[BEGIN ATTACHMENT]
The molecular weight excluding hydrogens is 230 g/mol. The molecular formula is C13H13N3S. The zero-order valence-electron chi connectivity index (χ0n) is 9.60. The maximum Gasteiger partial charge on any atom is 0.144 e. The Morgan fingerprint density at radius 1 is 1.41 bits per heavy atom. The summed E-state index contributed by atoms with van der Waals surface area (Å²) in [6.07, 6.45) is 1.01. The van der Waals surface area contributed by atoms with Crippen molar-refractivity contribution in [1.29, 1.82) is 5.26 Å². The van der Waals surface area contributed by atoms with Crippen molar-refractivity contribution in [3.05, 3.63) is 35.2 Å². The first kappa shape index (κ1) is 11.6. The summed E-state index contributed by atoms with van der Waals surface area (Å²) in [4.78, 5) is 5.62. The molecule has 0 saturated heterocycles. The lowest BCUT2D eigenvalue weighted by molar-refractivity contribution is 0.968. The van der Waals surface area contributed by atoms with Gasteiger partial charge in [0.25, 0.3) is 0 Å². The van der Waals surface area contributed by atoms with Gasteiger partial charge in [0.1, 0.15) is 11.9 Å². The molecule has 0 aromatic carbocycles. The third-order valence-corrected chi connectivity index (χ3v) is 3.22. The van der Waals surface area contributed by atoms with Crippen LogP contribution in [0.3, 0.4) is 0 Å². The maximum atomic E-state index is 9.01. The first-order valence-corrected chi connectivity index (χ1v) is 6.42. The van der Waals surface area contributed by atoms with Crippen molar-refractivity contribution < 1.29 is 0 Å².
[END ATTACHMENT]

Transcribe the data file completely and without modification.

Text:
The molecular weight excluding hydrogens is 230 g/mol. The molecular formula is C13H13N3S. The zero-order valence-electron chi connectivity index (χ0n) is 9.60. The maximum Gasteiger partial charge on any atom is 0.144 e. The Morgan fingerprint density at radius 1 is 1.41 bits per heavy atom. The summed E-state index contributed by atoms with van der Waals surface area (Å²) in [6.07, 6.45) is 1.01. The van der Waals surface area contributed by atoms with Crippen molar-refractivity contribution in [1.29, 1.82) is 5.26 Å². The van der Waals surface area contributed by atoms with Crippen molar-refractivity contribution in [3.05, 3.63) is 35.2 Å². The first kappa shape index (κ1) is 11.6. The summed E-state index contributed by atoms with van der Waals surface area (Å²) in [4.78, 5) is 5.62. The molecule has 0 saturated heterocycles. The lowest BCUT2D eigenvalue weighted by molar-refractivity contribution is 0.968. The van der Waals surface area contributed by atoms with Gasteiger partial charge in [0.25, 0.3) is 0 Å². The van der Waals surface area contributed by atoms with Gasteiger partial charge in [0.1, 0.15) is 11.9 Å². The molecule has 0 aromatic carbocycles. The third-order valence-corrected chi connectivity index (χ3v) is 3.22. The van der Waals surface area contributed by atoms with Crippen LogP contribution in [0.3, 0.4) is 0 Å². The maximum atomic E-state index is 9.01. The first-order valence-corrected chi connectivity index (χ1v) is 6.42. The van der Waals surface area contributed by atoms with Crippen molar-refractivity contribution < 1.29 is 0 Å².